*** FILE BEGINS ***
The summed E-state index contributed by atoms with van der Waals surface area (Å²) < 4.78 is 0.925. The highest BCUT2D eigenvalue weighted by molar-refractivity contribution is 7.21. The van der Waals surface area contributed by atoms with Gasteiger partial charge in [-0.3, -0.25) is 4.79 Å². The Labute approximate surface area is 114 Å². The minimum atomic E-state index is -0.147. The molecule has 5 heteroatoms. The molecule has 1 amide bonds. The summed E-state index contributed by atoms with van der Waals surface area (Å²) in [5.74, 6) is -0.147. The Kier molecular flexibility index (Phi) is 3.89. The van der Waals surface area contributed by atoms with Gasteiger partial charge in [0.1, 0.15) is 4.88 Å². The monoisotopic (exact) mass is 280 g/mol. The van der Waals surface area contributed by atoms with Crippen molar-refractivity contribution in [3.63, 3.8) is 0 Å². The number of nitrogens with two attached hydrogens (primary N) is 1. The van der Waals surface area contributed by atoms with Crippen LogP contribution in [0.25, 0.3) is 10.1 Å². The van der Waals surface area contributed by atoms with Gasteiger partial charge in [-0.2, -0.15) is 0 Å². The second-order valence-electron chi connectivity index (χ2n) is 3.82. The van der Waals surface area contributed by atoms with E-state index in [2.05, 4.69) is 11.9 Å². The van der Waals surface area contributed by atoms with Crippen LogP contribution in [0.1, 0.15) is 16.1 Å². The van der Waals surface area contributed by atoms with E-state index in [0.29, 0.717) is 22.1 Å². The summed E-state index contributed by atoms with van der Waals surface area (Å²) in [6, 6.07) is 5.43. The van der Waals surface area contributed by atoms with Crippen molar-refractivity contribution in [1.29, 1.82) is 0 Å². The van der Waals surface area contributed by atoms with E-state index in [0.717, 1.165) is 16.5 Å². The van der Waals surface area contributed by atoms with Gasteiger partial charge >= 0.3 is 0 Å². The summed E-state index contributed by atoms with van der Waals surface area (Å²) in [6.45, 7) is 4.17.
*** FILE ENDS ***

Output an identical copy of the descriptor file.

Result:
The summed E-state index contributed by atoms with van der Waals surface area (Å²) < 4.78 is 0.925. The highest BCUT2D eigenvalue weighted by molar-refractivity contribution is 7.21. The van der Waals surface area contributed by atoms with Gasteiger partial charge in [-0.3, -0.25) is 4.79 Å². The Labute approximate surface area is 114 Å². The minimum atomic E-state index is -0.147. The molecule has 5 heteroatoms. The molecule has 1 amide bonds. The summed E-state index contributed by atoms with van der Waals surface area (Å²) in [5.74, 6) is -0.147. The Kier molecular flexibility index (Phi) is 3.89. The van der Waals surface area contributed by atoms with Gasteiger partial charge in [0.1, 0.15) is 4.88 Å². The monoisotopic (exact) mass is 280 g/mol. The van der Waals surface area contributed by atoms with Crippen molar-refractivity contribution in [3.63, 3.8) is 0 Å². The number of nitrogens with two attached hydrogens (primary N) is 1. The van der Waals surface area contributed by atoms with Crippen LogP contribution in [0.25, 0.3) is 10.1 Å². The van der Waals surface area contributed by atoms with Gasteiger partial charge in [-0.2, -0.15) is 0 Å². The second-order valence-electron chi connectivity index (χ2n) is 3.82. The van der Waals surface area contributed by atoms with E-state index in [2.05, 4.69) is 11.9 Å². The van der Waals surface area contributed by atoms with Crippen LogP contribution in [0.1, 0.15) is 16.1 Å². The van der Waals surface area contributed by atoms with E-state index in [0.29, 0.717) is 22.1 Å². The summed E-state index contributed by atoms with van der Waals surface area (Å²) in [6, 6.07) is 5.43. The van der Waals surface area contributed by atoms with Crippen molar-refractivity contribution in [1.29, 1.82) is 0 Å². The van der Waals surface area contributed by atoms with E-state index in [0.717, 1.165) is 16.5 Å². The van der Waals surface area contributed by atoms with Gasteiger partial charge >= 0.3 is 0 Å². The summed E-state index contributed by atoms with van der Waals surface area (Å²) in [6.45, 7) is 4.17.